Jamaica Observer:-MANDEVILLE, Manchester – Arguing that Jamaica should never consider itself too poor to help others, Prime Minister Andrew Holness says he has issued instructions for ways to be found to help economically and socially distressed Venezuela.

“We will do what we can within our means to play our part…,” Holness told his audience at the commissioning of Wigton windfarm phase III at Rose Hill in windswept south Manchester yesterday.

Venezuelan help was instrumental in the third phase of the wind energy project launched a year ago with the bulk of the US$45-million financing coming from the preferential Venezuela/Caribbean oil alliance, PetroCaribe. Wigton III, which follows other major wind projects at Rose Hill, Wigton I and Wigton II, is tipped to reduce Jamaica’s national oil consumption by 37,100 barrels per year and save the country more than $230 million annually.

In such circumstances, he suggested, Jamaica had “a duty and responsibility” to assist Venezuelans in their “time of need”.

“I have given directions to our Government to look into ways in which kindness and facilitation that have been given by the people of Venezuela to Jamaica, that Jamaica also has a duty and obligation to ensure that in their (Venezuela’s) time of need that we, too, can provide some assistance…” Holness said.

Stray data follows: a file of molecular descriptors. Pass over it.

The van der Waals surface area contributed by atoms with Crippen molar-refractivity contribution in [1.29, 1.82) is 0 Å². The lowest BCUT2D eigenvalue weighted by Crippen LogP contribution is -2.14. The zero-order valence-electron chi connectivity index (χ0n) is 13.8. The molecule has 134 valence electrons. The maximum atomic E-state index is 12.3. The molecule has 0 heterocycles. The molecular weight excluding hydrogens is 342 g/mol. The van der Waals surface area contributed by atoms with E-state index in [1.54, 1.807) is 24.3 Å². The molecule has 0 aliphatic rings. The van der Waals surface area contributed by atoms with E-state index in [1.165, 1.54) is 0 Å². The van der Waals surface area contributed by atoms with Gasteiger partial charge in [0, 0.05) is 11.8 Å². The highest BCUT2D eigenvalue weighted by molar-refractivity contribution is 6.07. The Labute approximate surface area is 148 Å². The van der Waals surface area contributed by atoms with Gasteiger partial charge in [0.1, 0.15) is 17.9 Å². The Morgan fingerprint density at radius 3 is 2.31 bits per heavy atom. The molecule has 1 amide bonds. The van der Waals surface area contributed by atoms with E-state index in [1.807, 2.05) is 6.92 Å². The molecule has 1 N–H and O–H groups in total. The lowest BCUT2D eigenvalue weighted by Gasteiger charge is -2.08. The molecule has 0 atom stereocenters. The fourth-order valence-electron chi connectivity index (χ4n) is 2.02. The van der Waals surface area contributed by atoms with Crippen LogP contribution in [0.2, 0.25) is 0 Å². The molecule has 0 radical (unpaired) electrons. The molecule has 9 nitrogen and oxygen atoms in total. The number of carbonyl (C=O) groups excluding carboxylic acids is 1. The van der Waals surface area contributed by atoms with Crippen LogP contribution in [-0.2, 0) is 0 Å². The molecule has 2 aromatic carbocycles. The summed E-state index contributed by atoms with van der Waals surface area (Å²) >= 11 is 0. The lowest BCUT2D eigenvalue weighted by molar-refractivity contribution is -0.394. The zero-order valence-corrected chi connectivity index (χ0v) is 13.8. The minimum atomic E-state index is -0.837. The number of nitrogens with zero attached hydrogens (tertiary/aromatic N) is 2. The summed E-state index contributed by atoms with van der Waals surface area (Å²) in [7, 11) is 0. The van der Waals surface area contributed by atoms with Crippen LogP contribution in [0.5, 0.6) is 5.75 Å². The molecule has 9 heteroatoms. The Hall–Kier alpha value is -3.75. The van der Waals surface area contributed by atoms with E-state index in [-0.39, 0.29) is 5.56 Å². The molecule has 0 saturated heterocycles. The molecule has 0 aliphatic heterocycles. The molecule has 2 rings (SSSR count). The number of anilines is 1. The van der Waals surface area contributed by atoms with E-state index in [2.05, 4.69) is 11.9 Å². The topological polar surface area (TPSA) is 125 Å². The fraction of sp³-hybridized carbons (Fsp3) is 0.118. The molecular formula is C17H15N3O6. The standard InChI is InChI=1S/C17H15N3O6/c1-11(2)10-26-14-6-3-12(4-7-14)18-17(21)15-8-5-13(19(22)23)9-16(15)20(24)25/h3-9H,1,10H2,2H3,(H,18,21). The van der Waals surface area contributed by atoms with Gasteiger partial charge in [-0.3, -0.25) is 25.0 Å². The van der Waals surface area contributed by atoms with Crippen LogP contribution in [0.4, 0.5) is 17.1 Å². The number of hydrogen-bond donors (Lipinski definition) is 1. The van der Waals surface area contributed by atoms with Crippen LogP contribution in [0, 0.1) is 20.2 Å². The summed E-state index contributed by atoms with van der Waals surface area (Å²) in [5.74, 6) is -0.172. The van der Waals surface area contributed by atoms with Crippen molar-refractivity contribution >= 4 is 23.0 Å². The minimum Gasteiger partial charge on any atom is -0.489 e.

Partly as a result of rapidly falling oil prices since last year, oil-rich Venezuela has been hit hard by food, fuel and other material shortages in recent months. The shortages have fuelled severe social unrest and triggered intense pressure for Venezuela’s Socialist President Nicolas Maduro to resign. The Venezuelan Government has accused the political opposition and hostile outside forces of encouraging the unrest.

Holness argued yesterday that “Jamaica must never consider itself too poor a country to help. We are a country that is rich in kindness, rich in consideration and we always stand up for democracy, peace, tranquillity and prosperity …”

Maduro visited Jamaica recently and held talks with Holness as part of a push to bolster regional support.

A fast-moving Holness declined to take questions from journalists at the end of yesterday’s commissioning. However, Energy Minister Andrew Wheatley told the

Jamaica Observer that the Government was exploring possibilities, including providing Jamaican goods to Venezuela using PetroCaribe money.

“We are looking at a contribution to the people of Venezuela through, say, the PetroCaribe Fund where we can assist them by giving them goods using funds from PetroCaribe to purchase Jamaican goods … a win-win situation,” he said.

Wheatley said another way would be “straight contribution without the cost being borne by the PetroCaribe Fund”.

Economic analysts say Jamaica and other non-oil producing economies in the Latin American and Caribbean benefited immensely from Venezuela’s concessionary PetroCaribe arrangement at a time when global oil prices were soaring.

Holness said PetroCaribe “has been critically helpful to Jamaica” with built-in concessionary and developmental arrangements “given to us from the people of Venezuela”.